Good day, team.
Since my accident two weeks ago, I’ve had lots of time to think. Last week, I noticed that my brain had already started compartmentalizing my thoughts and memories into “before the fall” and “after the fall.” Funny, how the mind scrambles to assimilate information and process it. I’ve also noticed something new in my normal thought patterns. Since everything was taken off my calendar, except for doctor’s appointments, my thoughts about what I must do tomorrow, what comes next or what the future holds, haven’t been happening. This void has made me realize how much time I spend dwelling on the future or often having fearful thoughts about what will happen if I don’t do this or prepare for that.
Most of us spend an enormous amount of time worrying about, strategizing for and planning the future, even though we know things rarely turn out exactly as we expect. One of life’s great lessons is to realize that all the imagination in the world gets you no closer to actually knowing what will happen in the future. One of my favorite statements is, “If you want to hear God laugh, tell him your plan!” I’ve thought of that statement so many times in the past two weeks. Before the fall, I had a plan of how the next few weeks were supposed to go. After the fall, none of it was relevant any longer.
Here’s an ancient Taoist story that clearly illustrates my point:
“There was a farmer, a gentle man, a humble man. His wife had died a few years before, and he and his son lived near the border region in China. One day, their horse ran away. They were dependent upon the horse. When the neighbors came to console the man for the loss of his horse, he answered them, ‘Who knows what the future brings?’
“Several months later, their mare returned with a wild stallion. Everyone in the village came to marvel at the magnificent stallion. ‘You are wealthy now,’ the villagers said to the man, congratulating him. And he answered them, ‘Who knows what the future brings?’
One day, the son mounted the wild stallion, but he did not know the ways of the stallion, and within a hundred meters, he fell off the stallion and broke his leg. The leg healed, but the boy limped. The villagers again went to the man to console him. ‘What terrible misfortune,’ they said to him. ‘Now your only son is a cripple. Your living will be limited. Worse still, how will your son be able to care for you in old age?’ The simple man answered his neighbors, ‘Who knows what the future brings?’ ‘A simpleton,’ the neighbors said of the man.
“A year later, a tribe from across the border was preparing for war. The Han army arrived in the farmer’s village, and every young man was drafted except the lame boy. He was of no use to the army. He stayed home. It was a dreadful battle. Only a few of the boys drafted returned alive. The lame boy cared for his father until his father’s death.”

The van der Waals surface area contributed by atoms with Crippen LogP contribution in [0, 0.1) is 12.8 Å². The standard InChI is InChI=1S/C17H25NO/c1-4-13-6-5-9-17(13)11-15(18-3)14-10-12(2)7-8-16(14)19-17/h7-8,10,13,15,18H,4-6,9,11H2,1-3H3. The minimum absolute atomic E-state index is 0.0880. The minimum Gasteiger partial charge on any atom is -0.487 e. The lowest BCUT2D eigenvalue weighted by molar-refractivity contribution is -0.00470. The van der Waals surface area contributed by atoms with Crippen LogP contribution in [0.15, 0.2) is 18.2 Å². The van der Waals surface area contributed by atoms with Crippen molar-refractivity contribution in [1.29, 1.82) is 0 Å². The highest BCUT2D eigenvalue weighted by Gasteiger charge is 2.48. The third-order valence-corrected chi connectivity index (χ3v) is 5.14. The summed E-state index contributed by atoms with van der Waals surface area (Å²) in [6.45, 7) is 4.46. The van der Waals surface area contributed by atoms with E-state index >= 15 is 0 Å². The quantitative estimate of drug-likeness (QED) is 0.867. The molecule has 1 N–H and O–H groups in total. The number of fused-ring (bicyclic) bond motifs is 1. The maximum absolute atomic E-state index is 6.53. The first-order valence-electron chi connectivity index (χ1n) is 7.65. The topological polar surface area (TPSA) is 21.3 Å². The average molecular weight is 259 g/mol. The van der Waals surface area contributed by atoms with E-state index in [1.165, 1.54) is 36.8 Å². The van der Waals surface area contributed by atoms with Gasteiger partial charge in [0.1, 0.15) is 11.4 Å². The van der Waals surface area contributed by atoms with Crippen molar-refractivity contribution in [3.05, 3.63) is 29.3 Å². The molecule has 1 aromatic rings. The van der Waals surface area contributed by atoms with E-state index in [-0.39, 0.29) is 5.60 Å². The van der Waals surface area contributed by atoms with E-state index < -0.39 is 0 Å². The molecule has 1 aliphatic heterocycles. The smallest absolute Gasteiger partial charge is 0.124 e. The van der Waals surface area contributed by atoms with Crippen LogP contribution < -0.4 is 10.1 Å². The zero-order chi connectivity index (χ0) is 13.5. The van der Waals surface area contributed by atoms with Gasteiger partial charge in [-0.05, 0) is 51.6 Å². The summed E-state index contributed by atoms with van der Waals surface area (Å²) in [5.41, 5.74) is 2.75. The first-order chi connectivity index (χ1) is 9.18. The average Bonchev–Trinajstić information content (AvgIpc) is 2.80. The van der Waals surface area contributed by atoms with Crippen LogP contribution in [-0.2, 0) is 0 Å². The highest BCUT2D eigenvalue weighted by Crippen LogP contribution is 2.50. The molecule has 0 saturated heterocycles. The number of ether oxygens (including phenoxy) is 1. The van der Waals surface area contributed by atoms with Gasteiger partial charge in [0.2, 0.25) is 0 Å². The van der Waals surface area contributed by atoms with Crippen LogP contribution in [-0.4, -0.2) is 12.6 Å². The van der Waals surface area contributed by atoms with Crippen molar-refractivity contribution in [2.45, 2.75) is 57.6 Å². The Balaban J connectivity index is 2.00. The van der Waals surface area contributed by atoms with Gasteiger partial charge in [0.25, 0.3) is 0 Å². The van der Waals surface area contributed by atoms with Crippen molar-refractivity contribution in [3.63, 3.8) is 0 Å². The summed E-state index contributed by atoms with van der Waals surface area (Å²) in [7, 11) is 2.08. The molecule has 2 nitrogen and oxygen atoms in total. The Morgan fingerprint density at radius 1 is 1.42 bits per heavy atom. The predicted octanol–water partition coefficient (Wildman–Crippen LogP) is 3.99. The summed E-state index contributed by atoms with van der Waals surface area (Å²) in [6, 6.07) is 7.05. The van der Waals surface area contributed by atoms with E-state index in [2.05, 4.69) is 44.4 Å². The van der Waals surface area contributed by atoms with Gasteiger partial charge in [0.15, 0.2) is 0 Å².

The moral of the story is that the present is impermanent and the future is unknowable and filled with possibility. The farmer’s view differed from his neighbors’ because he understood that no one knows what the future will bring and that infinite possibilities can arise in the moment. If the farmer had been unwilling to let go of his idea of what would happen next, he would not have been able to take advantage of what was presented to him in the moment.
This week, try seeing how much of your time is spent worrying about what the future will bring. Do you often think about what to do next? Or do you have a strategic mind that loves to compare and contrast what’s happening now with what happened in the past in hopes of understanding what might happen next?
These mind exercises can be good in their right place. I have some close friends who get paid lots of money to spend all day doing just this kind of strategic analysis. This kind of thinking is simply a tool to help us predict what might happen. The conclusions we draw and our inability to let go of them — even though we can see they’re not relevant — is what gets us into trouble.
Like the farmer, try to see what’s directly in front of you to inform the best course of action now. Perhaps your strategic plan isn’t working the way you thought. Don’t be afraid to let it go and spend some time creating a new plan that’s more applicable to what’s happening. Or create multiple plans for different outcomes so that you give yourself more options.
When my grandfather was in his 80s, he said one of the compensating factors about old age was that the future he used to worry about so much was now here. “I can see the finish line from here,” he would say with a look of relief on his face. “Happy to say, it looks better than I thought it would. So I’m having a pretty good time right now!”
Have a good week!
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